Myth No. 11: The availability of guns contributes to crimes of passion.

Are most murders, particularly of friends and relatives, committed by otherwise peaceful citizens who happen to have loaded guns available in a moment of anger, and who make one slip? Rarely. Domestic homicide usually is a terminal episode in a syndrome of violence rather than an isolated event. When a husband kills a wife, it usually is with his fists or a bludgeon, and he has beaten her many times before. Significantly, if a firearm is used when one spouse kills another, it more often is the wife who uses it in defense against her larger, more aggressive male partner.68 Most of these wives are never indicted because they are legally defending themselves or their children.

About 40 percent of defensive gun uses are connected with assaults in the home,69 and most presumably are cases of family violence.70 But the notion that much serious violence is accounted for by previously nonviolent people in "crime-of-passion" domestic homicides is wrong.71 For example, in a Kansas City study, in nine out of ten domestic "crime-of-passion" homicides, police had responded to disturbance calls at the same address within the preceding two years an average (median) of five times.72 Moreover, it's not clear what difference gun control laws would make. A large number of men who kill in these circumstances have a previous history of convictions and, as felons, are forbidden by current law to have a gun. One crime study concludes:73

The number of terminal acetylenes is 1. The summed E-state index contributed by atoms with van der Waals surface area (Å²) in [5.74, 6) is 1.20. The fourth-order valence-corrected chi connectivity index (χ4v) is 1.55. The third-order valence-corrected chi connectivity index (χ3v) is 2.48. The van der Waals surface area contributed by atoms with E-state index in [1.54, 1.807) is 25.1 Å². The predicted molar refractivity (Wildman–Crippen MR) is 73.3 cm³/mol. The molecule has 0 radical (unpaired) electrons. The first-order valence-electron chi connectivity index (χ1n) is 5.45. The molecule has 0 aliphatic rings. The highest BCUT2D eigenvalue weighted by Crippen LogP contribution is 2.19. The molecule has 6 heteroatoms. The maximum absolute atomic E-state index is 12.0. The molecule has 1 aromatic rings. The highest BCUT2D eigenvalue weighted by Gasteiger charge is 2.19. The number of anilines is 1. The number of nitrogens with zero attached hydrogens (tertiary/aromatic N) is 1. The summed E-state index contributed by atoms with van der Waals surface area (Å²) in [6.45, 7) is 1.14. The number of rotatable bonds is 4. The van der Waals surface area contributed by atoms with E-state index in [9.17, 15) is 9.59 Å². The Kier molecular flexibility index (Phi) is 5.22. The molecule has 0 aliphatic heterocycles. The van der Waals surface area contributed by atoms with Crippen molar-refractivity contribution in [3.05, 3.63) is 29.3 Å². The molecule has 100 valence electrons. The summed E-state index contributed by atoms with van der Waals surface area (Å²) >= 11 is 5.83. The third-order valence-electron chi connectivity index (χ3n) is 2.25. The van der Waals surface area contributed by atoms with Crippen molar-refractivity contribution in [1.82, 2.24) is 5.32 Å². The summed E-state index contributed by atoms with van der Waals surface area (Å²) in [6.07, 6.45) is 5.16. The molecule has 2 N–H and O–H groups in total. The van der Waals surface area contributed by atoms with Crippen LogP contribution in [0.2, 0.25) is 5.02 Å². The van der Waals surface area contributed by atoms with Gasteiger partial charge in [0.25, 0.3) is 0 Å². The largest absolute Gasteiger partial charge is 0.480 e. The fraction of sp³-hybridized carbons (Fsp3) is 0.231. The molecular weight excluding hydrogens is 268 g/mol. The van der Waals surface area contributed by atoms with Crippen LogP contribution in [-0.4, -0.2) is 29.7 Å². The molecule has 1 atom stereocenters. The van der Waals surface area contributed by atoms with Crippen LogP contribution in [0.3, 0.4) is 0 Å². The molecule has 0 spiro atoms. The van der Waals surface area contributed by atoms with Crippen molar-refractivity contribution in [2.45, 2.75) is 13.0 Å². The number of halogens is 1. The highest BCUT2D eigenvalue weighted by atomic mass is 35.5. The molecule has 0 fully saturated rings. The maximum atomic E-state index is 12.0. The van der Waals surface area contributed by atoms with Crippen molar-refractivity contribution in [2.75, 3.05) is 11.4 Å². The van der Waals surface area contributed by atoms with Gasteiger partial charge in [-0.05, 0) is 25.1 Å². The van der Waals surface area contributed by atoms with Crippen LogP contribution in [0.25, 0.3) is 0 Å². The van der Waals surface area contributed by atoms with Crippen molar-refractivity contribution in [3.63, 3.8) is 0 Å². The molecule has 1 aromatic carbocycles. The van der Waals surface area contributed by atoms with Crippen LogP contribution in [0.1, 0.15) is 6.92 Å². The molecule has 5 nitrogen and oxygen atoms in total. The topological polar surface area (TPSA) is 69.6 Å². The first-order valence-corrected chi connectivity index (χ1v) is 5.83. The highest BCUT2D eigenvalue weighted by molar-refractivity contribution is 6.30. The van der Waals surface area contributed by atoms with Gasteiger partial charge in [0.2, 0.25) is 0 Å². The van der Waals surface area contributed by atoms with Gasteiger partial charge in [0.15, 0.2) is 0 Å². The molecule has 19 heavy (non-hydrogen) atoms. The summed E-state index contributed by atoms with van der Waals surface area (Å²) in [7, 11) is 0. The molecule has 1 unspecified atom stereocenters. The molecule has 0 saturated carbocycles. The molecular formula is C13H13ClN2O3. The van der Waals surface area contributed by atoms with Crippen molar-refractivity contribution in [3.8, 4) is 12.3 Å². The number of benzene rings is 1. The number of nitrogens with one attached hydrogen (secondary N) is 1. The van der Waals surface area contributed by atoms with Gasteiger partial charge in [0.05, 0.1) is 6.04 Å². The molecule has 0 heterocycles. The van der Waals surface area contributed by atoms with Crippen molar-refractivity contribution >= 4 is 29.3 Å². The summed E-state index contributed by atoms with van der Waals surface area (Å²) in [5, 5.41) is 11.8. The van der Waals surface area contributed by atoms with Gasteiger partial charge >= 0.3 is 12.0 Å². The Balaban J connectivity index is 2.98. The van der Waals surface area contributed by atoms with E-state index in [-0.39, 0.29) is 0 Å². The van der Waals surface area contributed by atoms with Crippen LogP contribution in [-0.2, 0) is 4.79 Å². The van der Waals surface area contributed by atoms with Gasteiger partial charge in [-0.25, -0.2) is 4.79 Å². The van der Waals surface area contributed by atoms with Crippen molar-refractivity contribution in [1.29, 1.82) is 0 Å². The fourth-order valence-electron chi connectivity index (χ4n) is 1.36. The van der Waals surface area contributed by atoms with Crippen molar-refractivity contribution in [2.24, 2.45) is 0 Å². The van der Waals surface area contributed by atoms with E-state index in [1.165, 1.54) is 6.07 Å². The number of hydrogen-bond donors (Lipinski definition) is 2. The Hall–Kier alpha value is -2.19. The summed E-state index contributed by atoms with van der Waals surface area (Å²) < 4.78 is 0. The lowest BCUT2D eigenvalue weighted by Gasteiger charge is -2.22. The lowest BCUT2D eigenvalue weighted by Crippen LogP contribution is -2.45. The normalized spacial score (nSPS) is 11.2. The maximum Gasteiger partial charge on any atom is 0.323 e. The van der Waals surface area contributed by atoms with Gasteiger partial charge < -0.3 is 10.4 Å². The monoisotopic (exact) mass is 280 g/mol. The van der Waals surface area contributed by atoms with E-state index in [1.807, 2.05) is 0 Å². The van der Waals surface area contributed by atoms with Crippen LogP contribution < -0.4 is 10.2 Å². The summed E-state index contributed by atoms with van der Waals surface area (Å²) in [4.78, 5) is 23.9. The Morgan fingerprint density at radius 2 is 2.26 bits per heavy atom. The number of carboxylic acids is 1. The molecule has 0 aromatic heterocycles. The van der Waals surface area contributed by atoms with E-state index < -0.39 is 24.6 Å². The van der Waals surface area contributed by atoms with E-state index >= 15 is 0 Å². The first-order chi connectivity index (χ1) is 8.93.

It is commonly hypothesized that much criminal violence, especially homicide, occurs simply because the means of lethal violence (firearms) are readily at hand, and thus that much homicide would not occur were firearms generally less available. There is no persuasive evidence that supports this view.

"In most domestic homicides, there is a pattern of previous violence."

© 1996 NCPA